Excerpt from the NY Times -January 21, 2010 --
THE tallest, “Trumpiest” condominium in New Jersey — the 55-story Trump Plaza Jersey City — hit the market two years ago, just as economic forces aligned to hamper its success.
Dean S. Geibel, a managing partner of Metro Homes, then an exceedingly busy builder on the “Gold Coast,” had the Donald from across the river lend his name and label to an ambitious plan for two mammoth residential towers that were to become the tallest in the state. They would swagger on the Jersey skyline, luring luxury-level bargain-hunters from Manhattan and pied-à-terre seekers from all over the world; that was the plan.
But the plan changed. The second tower was put on “indefinite delay” as work on the first was still being completed.
Today the lone Trump building stands about half full, with 239 of its 443 units sold. Only a handful of sales have occurred in the year since the housing market and Wall Street meltdowns. And in August, after Metro Homes defaulted on payment of its construction loans, iStar Financial took over ownership of the building. It has since hired the real estate company Coalco to devise plans for a “relaunch.”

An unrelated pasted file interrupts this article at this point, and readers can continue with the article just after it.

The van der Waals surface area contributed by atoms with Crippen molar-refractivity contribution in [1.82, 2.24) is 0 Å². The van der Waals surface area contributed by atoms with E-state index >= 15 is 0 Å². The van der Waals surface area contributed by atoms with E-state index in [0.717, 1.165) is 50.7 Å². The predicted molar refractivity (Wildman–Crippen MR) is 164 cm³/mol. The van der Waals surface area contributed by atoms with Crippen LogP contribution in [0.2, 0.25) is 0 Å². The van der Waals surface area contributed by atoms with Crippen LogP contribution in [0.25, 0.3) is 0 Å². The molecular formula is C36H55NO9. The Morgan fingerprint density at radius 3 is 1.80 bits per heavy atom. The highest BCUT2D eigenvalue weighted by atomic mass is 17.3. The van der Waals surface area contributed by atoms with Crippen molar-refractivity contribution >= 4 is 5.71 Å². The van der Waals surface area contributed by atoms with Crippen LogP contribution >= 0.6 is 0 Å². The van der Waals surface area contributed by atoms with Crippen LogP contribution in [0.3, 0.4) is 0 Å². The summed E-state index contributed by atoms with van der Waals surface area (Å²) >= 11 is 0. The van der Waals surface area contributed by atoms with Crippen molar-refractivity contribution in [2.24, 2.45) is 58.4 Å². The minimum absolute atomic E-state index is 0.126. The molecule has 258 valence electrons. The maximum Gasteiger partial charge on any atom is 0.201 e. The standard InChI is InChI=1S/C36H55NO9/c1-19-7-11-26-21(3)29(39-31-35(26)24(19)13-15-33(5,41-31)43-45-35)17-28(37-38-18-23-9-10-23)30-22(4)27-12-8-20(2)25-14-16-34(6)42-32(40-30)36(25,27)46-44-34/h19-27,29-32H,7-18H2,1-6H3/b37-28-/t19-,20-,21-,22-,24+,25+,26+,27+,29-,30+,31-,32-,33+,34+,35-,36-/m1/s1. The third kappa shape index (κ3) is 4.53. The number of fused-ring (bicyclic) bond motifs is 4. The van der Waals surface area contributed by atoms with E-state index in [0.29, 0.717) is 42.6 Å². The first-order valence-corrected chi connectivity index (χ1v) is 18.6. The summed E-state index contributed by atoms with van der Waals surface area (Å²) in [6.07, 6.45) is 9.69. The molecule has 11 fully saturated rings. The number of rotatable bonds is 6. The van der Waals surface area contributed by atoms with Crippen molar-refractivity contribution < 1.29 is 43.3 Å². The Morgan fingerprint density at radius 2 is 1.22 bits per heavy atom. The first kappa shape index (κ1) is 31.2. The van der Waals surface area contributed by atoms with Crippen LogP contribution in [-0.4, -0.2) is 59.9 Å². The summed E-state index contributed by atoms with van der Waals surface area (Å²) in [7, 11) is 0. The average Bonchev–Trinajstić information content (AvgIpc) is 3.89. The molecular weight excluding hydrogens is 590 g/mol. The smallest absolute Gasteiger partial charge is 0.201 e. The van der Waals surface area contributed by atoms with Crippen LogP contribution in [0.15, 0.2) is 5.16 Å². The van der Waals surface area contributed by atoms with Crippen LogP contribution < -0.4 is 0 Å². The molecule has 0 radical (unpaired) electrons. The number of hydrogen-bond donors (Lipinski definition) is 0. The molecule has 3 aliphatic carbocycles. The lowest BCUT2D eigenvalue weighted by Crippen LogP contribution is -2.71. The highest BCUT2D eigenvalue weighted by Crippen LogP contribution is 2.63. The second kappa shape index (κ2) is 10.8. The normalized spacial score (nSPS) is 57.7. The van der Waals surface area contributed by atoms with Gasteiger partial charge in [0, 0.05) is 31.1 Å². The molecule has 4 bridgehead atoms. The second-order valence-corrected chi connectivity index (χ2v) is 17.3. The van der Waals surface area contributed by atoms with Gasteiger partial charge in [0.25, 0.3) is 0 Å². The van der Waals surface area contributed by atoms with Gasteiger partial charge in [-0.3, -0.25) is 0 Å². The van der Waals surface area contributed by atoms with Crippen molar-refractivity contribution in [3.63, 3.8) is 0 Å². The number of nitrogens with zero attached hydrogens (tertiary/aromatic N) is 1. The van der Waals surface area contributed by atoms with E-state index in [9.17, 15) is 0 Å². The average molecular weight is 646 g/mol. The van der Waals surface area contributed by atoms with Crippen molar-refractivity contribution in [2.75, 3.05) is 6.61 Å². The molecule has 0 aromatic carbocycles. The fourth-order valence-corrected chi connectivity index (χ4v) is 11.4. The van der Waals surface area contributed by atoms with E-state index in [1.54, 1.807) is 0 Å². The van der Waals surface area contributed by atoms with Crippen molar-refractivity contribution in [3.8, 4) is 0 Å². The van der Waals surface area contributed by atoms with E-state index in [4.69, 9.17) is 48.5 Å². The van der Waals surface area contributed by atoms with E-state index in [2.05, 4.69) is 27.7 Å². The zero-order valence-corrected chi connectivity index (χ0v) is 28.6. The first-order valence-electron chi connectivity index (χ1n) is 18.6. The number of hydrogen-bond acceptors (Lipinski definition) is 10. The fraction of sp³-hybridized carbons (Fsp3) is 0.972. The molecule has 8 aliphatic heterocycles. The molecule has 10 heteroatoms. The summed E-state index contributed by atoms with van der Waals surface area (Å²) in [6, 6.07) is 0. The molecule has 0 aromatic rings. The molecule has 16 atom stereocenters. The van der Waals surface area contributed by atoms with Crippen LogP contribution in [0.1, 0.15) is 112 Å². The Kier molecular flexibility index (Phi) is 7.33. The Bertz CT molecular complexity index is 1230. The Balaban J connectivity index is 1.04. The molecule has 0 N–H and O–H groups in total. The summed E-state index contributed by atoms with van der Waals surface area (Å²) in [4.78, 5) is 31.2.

iStar has reportedly suffered widespread losses on real estate investments — another being an Asbury Park beachfront redevelopment project, whose master developer also defaulted on loan payments. The Roseland Property Company is now representing iStar’s interests in Asbury Park, working with officials to scale back and reconfigure redevelopment plans.
Asbury Radio: Metro stopped building its twin-story condo, Esperanza, on the former C-8 site two years ago, infuriating the city council when they learned he wasn't out of money but rather redirecting his resources to the JC project with Trump. The open rusting worksite, like its predecessor from the 80s, floods in rain and casts a pall over the waterfront.
It is unclear from this article, who owns Esperanza right now, Metro Homes or iStar. City residents are out of the loop since talks with the developers are held in private with iStar, Madison Marquette, the retail developer who now owns Wesley Grove condos as well, and two members of the city council: former mayor Kevin Sanders and former deputy mayor James Bruno. Meeting without a quorum of the council is done to avoid violating the Open Public Meetings Act, which forbids negotations between the city and contractors out of the public eye. The two coucilmembers then return to the council and share the discussion with the full council in private session.
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